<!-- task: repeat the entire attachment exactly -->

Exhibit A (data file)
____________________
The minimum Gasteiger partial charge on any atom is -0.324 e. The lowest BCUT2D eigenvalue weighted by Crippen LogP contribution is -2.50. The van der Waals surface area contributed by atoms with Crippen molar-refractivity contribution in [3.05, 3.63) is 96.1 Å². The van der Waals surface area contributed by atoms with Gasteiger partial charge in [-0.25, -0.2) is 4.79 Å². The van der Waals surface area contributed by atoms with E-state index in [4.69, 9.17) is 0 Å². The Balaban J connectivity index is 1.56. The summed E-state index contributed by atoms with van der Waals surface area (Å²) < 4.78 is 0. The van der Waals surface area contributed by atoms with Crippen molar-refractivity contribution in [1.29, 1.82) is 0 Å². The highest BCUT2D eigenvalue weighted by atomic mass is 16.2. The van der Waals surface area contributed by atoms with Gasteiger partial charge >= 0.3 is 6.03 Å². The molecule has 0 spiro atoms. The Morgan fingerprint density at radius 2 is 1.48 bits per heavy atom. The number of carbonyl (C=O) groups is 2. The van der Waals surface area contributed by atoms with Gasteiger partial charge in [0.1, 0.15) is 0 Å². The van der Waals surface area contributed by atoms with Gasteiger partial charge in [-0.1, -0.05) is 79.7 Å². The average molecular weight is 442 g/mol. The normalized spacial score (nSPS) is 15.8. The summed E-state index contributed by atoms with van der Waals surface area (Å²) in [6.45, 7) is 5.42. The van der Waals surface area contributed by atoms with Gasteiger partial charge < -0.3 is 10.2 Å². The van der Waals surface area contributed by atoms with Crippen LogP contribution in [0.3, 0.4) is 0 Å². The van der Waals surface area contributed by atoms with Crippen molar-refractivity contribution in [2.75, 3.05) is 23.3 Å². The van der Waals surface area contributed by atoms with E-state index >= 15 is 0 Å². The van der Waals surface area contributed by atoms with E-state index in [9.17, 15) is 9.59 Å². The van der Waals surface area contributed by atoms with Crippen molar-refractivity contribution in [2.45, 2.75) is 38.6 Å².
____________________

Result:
The minimum Gasteiger partial charge on any atom is -0.324 e. The lowest BCUT2D eigenvalue weighted by Crippen LogP contribution is -2.50. The van der Waals surface area contributed by atoms with Crippen molar-refractivity contribution in [3.05, 3.63) is 96.1 Å². The van der Waals surface area contributed by atoms with Gasteiger partial charge in [-0.25, -0.2) is 4.79 Å². The van der Waals surface area contributed by atoms with E-state index in [4.69, 9.17) is 0 Å². The Balaban J connectivity index is 1.56. The summed E-state index contributed by atoms with van der Waals surface area (Å²) < 4.78 is 0. The van der Waals surface area contributed by atoms with Crippen molar-refractivity contribution in [1.29, 1.82) is 0 Å². The highest BCUT2D eigenvalue weighted by atomic mass is 16.2. The van der Waals surface area contributed by atoms with Gasteiger partial charge >= 0.3 is 6.03 Å². The molecule has 0 spiro atoms. The Morgan fingerprint density at radius 2 is 1.48 bits per heavy atom. The number of carbonyl (C=O) groups is 2. The van der Waals surface area contributed by atoms with Gasteiger partial charge in [0.1, 0.15) is 0 Å². The van der Waals surface area contributed by atoms with Gasteiger partial charge in [-0.1, -0.05) is 79.7 Å². The average molecular weight is 442 g/mol. The normalized spacial score (nSPS) is 15.8. The summed E-state index contributed by atoms with van der Waals surface area (Å²) in [6.45, 7) is 5.42. The van der Waals surface area contributed by atoms with Gasteiger partial charge < -0.3 is 10.2 Å². The van der Waals surface area contributed by atoms with Crippen LogP contribution in [0.3, 0.4) is 0 Å². The van der Waals surface area contributed by atoms with Crippen molar-refractivity contribution in [2.75, 3.05) is 23.3 Å². The van der Waals surface area contributed by atoms with E-state index >= 15 is 0 Å². The van der Waals surface area contributed by atoms with E-state index in [9.17, 15) is 9.59 Å². The van der Waals surface area contributed by atoms with Crippen molar-refractivity contribution in [2.45, 2.75) is 38.6 Å².